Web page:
Claudia Li designs clothing from an emotional place. But several months into the pandemic, the designer is considering rethinking everything.
For her Fall 2020 collection, the New York-based designer was inspired by memories of her late grandfather, for an unabashedly optimistic collection that showcased bold prints and a colorful palette of blues, yellows, and red. Six months prior, for her Spring 2020 collection, Li featured a photo print of her parents on the most standout pieces from the collection.
Li told me on the phone last week that she seeks to recreate the feeling. “It’s the idea of not going back to the past, but to bring the happiest moments and the fantasy from the past to present and into reality,” she said of the Spring 2021 collection that she’s currently working on, which is inspired by her intimate wedding in Hawaii.
Like many designers, Li was in the midst of working on the forthcoming collection when New York City was put under lockdown in March as the result of the COVID-19 pandemic. “In the beginning, I was obviously panicking and scared, I think everyone was afraid,” she said. Since then, she has packed up the office, digitized the moodboards, and has been in constant communication with her now-remote team. She is “feeling a lot better” now, having had the time to reflect on the future of her business.
“Fashion has always been, you just keep going and don’t really take the time or a moment to breathe. Since March, it has felt that someone has pushed a pause button, and then, all of a sudden, it kind of stopped, and I really had to think and be like, Hey, what are we really doing here?” she said. “Before this, design-wise, I didn’t really overthink because decisions needed to be made. You just go with it. Nowadays, I really think about what is the reason that we’re doing this: Are we wasting fabric? Are we wasting resources? Do we really need another cocktail dress? Things like that, we didn’t really think about before because you have stores or like a retailer saying, ‘Can you make this? We love to see more of this.’ [Right now] I am not making things for the sake of making.”
This is a sentiment that many designers have expressed in the last two months, while also speaking out against the long-broken fashion system that has forced them to produce out of season and discount clothing, and paid little attention to supporting emerging designers like Li. “I think even before everything happened, fashion was already a failing system. I am really not afraid to say it because, at least for smaller brands like ours, it really wasn’t working at all,” Li says. “I really hope that the people who make the rules see what they could do for the smaller brands. For me, I really wish that people who have a say in the bigger things, they can realize that something is wrong with the system and it needs to be changed.”
In the meantime to keep the business afloat and her team in place — with no guidance or knowledge of what the future of fashion will hold, or what September’s NYFW will even look like — Li has had to find alternative ways to make sales, like experimenting with digital market appointments. “I think this is a chance for us to make our own rules in some ways. I don’t want to say, ‘Screw the system’ or whatever, it’s not that, but I do feel like we need a better system and for someone who has the power to say, ‘Hey, you know what, I am going to group everyone together and make it work for everyone,’” she says.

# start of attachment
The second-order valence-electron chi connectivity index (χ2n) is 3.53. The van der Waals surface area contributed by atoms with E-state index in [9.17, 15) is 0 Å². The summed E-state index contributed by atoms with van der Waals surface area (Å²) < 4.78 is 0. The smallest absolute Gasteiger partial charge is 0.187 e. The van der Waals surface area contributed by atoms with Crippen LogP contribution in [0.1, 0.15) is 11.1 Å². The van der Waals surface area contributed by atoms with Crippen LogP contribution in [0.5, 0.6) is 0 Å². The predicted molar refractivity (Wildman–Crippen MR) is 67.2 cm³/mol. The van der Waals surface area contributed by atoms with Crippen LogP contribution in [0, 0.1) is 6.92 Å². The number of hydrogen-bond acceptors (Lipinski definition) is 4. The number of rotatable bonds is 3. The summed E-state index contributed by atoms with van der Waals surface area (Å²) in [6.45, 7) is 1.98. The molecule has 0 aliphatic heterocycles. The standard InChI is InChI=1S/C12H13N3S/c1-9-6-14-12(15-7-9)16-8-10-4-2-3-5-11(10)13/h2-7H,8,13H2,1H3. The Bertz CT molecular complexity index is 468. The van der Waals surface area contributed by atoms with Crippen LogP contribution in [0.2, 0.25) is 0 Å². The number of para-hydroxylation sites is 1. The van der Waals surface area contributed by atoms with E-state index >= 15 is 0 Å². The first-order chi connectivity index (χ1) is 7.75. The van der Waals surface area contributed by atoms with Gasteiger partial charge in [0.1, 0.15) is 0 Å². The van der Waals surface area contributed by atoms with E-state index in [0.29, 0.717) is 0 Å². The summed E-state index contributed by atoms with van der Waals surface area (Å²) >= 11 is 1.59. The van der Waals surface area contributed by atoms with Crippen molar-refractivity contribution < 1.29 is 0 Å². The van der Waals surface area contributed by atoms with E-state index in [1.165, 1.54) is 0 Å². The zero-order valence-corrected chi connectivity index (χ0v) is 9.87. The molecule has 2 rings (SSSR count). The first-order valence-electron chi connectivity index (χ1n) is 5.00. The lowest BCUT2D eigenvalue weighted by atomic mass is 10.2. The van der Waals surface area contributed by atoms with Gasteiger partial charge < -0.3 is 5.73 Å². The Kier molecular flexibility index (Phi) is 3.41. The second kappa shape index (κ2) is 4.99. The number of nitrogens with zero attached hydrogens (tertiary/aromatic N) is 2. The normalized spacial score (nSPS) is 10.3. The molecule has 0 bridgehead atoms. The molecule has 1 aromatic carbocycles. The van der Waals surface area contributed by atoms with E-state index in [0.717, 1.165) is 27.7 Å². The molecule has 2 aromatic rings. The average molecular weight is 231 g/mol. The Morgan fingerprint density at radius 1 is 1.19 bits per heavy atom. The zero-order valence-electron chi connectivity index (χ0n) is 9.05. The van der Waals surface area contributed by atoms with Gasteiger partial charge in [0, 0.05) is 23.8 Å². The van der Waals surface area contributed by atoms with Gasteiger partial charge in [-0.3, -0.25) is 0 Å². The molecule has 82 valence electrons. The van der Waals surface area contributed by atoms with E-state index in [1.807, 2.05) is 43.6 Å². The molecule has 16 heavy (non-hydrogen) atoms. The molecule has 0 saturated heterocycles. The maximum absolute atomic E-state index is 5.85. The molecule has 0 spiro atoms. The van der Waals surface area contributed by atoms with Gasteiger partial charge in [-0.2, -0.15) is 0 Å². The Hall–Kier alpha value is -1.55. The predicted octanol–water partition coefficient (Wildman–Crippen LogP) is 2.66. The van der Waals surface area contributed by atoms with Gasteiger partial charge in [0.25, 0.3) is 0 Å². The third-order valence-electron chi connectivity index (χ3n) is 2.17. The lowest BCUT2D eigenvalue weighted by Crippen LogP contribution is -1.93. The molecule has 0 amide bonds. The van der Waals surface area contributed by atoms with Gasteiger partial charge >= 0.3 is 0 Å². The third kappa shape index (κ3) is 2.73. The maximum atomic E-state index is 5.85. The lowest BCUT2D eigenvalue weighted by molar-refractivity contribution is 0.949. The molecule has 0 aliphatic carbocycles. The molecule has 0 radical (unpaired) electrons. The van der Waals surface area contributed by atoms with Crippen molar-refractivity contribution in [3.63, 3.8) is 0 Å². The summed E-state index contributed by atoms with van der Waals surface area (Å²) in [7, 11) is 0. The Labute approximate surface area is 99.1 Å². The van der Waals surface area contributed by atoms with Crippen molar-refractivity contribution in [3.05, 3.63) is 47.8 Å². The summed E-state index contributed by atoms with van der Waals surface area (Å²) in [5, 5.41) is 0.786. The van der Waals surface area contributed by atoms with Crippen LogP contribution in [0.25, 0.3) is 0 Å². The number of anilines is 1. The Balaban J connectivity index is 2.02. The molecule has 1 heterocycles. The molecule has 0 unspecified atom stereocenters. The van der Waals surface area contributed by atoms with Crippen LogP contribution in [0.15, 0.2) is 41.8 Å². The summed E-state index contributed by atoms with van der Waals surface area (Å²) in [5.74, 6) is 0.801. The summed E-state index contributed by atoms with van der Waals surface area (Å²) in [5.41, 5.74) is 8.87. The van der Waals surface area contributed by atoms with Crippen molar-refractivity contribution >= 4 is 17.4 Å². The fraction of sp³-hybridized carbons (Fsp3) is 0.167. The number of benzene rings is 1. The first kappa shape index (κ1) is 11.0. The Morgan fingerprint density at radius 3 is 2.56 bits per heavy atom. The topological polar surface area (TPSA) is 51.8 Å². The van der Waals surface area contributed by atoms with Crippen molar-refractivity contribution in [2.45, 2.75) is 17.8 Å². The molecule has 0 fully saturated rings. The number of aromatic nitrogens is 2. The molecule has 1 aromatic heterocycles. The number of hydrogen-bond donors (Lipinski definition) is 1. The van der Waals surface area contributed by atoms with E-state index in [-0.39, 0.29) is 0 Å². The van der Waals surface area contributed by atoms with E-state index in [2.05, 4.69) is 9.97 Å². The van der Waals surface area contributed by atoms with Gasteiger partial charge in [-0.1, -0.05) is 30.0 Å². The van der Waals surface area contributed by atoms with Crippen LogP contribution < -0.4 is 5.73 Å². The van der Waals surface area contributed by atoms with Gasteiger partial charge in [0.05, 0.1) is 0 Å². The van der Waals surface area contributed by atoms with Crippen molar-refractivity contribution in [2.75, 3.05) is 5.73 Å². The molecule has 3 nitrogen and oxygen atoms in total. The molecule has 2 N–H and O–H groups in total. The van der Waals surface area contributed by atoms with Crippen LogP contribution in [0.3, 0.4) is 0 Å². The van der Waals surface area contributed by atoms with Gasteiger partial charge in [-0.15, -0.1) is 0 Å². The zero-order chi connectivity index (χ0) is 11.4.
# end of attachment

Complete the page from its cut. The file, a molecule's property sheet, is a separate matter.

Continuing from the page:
While working apart from her team has been difficult, according to Li, the biggest challenge has been seeing the racist and xenophobic violence and discrimination toward people of Asian descent. A Kiwi-Chinese designer who was raised in New Zealand and Singapore, Li has spent the last 10 years in New York. “I’ve always been sort of the outsider in every single place I went growing up. It was fine, like there was minor discrimination here and there, but it’s not like so much that I get mentally affected by it or like scared,” she says. “New York is the first place I felt like I belonged here. I don’t feel like I need to pretend to be something I am not or try to fit in because nobody fits in here. Everybody is different. But when this thing happened, there have been so many attacks on Asians. It’s the first time I felt like people are pushing me out.”
She recalled meeting up with two of her team members, who are also Asian, to pack online orders a few weeks ago, and noticing they were all wearing hats and glasses in addition to their masks. “I was like, ‘Oh my god, we are matching today!’ And one of them said, ‘No, I just want to hide my Asian-ness because I am scared.’ I never heard that in my life before this… and I felt the same. This has been the hardest part,” she said. “I really hope that everyone sees that no one wants to go through this, and we’re all in this together. In the end, it’s about being humans.”
It’s that desire to inspire more humanity during a time like this that has made her double down on the positivity that she wants her next collection to imbue. And while it was Li’s wedding, which she described as a “dream,” that was the starting point, it has now evolved into something more universal, with people looking toward the happiest version of themselves in the future. “Claudia Li girl has always been kind of a dreamer, she is a misfit in some ways but she dares to dream,” she said. “So I want to push the idea further — which is, yeah, right now we’re in sweatpants and pajamas all the time, but that dream of when we go out finally again we could actually be wearing whatever the hell we want.”
With a sentiment like that, Claudia Li is what we’ll want to be wearing when that time finally comes.
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